What, why and where?
Telecommunication cables carry telephone calls, internet connections and data.
An international network passes north and south of Shetland connecting Europe to North America, Faroe Islands, Iceland and Greenland. Scottish islands are generally connected to the mainland network by a combination of seabed cables and microwave transmission.
Cables tend to be laid on seabed with a shallow gradient and soft sediment, often meandering to find the most suitable route around any seabed obstructions.
Today, international cables are exclusively fibre optic which carries many thousands of simultaneous transmissions. Domestic inter-island cables are still normally copper wire. There are 4,802.33 kms of active cable in Scottish seas. During the last five years, a number of new cables have been laid to extend internet access to Orkney, Shetland, Faroes, Iceland and Greenland. These include the CNS Fibre Optic, Northern Lights, SHEFA and DANICE. The remaining cables on the map were laid between the late 1980s and 2004.
The alternative method of communication to using cables would be via satellite. A transatlantic call from Scotland costs approximately 17.3p/minute via cable and 72p/minute by satellite phone (1). It is also reported that cable connections are more reliable.
Contribution to the economy
It is difficult to estimate the direct use value of the cables in the marine environment. A calculation based on the throughput of telephone calls has been made although this ignores the enormous potential value of internet traffic.
Approximately 40% (4,163 kms of 11,000 kms) of all the UK's active international cables are on the Scottish seabed. Adopting the methodology in Charting Progress 2, the estimated value of the telecommunications industry in Scottish waters is £1.02 billion (2) but it is inappropriate to attribute this between the Scottish sea areas. It is also not representative of the direct contribution to the Scottish economy as the traffic does not necessarily start or end in Scotland. What it shows is that Scotland's seabed has a significant value because of the amount of telecommunications traffic passing through cables laid on it. Further, the figure underestimates the potential strategic and economic benefit of the data carried, including internet traffic. More generally, the economic and social benefits of the internet underpin the Scottish Government's Digital Strategy. The number of jobs associated with submarine cables is not known.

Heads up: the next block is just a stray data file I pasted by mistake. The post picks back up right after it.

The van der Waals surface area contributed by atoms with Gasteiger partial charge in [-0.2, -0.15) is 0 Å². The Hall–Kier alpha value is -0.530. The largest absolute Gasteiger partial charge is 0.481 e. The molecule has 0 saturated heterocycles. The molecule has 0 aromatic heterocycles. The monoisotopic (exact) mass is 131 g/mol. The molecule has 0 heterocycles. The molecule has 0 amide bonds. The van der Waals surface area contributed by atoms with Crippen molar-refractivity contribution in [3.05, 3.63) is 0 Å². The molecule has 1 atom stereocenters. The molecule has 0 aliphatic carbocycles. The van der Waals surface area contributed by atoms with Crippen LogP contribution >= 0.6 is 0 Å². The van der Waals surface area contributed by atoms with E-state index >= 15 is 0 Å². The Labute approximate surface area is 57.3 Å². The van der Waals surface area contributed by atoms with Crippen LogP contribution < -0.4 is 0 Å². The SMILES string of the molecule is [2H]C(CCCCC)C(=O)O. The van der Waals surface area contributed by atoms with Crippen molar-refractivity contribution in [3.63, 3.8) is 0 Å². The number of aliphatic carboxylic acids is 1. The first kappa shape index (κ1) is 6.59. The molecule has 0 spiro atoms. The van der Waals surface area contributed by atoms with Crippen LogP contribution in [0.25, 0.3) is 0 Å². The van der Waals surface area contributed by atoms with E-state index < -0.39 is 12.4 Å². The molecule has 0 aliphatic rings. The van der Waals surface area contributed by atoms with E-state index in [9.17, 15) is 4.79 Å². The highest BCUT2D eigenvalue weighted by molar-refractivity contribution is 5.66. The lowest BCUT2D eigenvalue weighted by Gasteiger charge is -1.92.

Pressures and impacts on Scotland's socio-economics
- Internet provision Business and social communication (domestic and international) Employment and research
- Possible restrictions other seabed uses Potential seabed hazard, for example, for fishermen
Source: Based on CP2 PSEG Feeder Report section 3.15.6 (3)
Pressures and impacts on the environment
Pressure theme: Other physical pressures
Pressure: Electromagnetic changes
Impact: Electromagnetic fields, equivalent or less than the Earth's magnetic field, may have some effects on electro-sensitive and magneto-sensitive species.
Pressure: Noise and vibration
Impact: Burial of cables (during installation) has the potential to cause noise and vibration causing avoidance of an area by, for example, cetaceans.
Pressure theme: Habitat changes
Impact: Deployment and burial of cables (during installation) has the potential to damage some sea bed communities.
Pressure: Habitat loss
Impact: Loss of habitat and species in the 'footprint' of the cable.
Pressure: Habitat damage
Impact: Physical disturbance of seabed substrata, during installation, can be minimal, causing sediment re-suspension and increased turbidity leading to possible wider-scale benthic disturbance.
Source: Based on CP2 PSEG Feeder Report table 3.105 (3) and UK Marine Policy Statement (4)
Lengths of active cable in Scottish sea areas
(% of total)
Solway Firth, North Channel
Minches and Malin Sea
North Scotland coast
Faroe Shetland channel
East Scotland Coast
Source: Marine Scotland based on BT and Kingfisher Charts data.
In today's world of electronic media the importance of the communications sector and its contribution to the economy is widely recognised. UK Cable Protection Committee data show that 95% of international trans-ocean traffic is carried by cable. Submarine cables will be vital for the foreseeable future. The extent to which any new cables will be laid in Scottish waters is not known. The number of additional submarine cables on the Scottish seabed will depend on a variety of factors such as the destination countries and the most suitable starting point for such a cable.
New cable laying technology means that future cables could be buried deeper, so lessening the restriction of other seabed users, but this will have to be balanced against ease of access for maintenance.
International and inshore telecommunications cables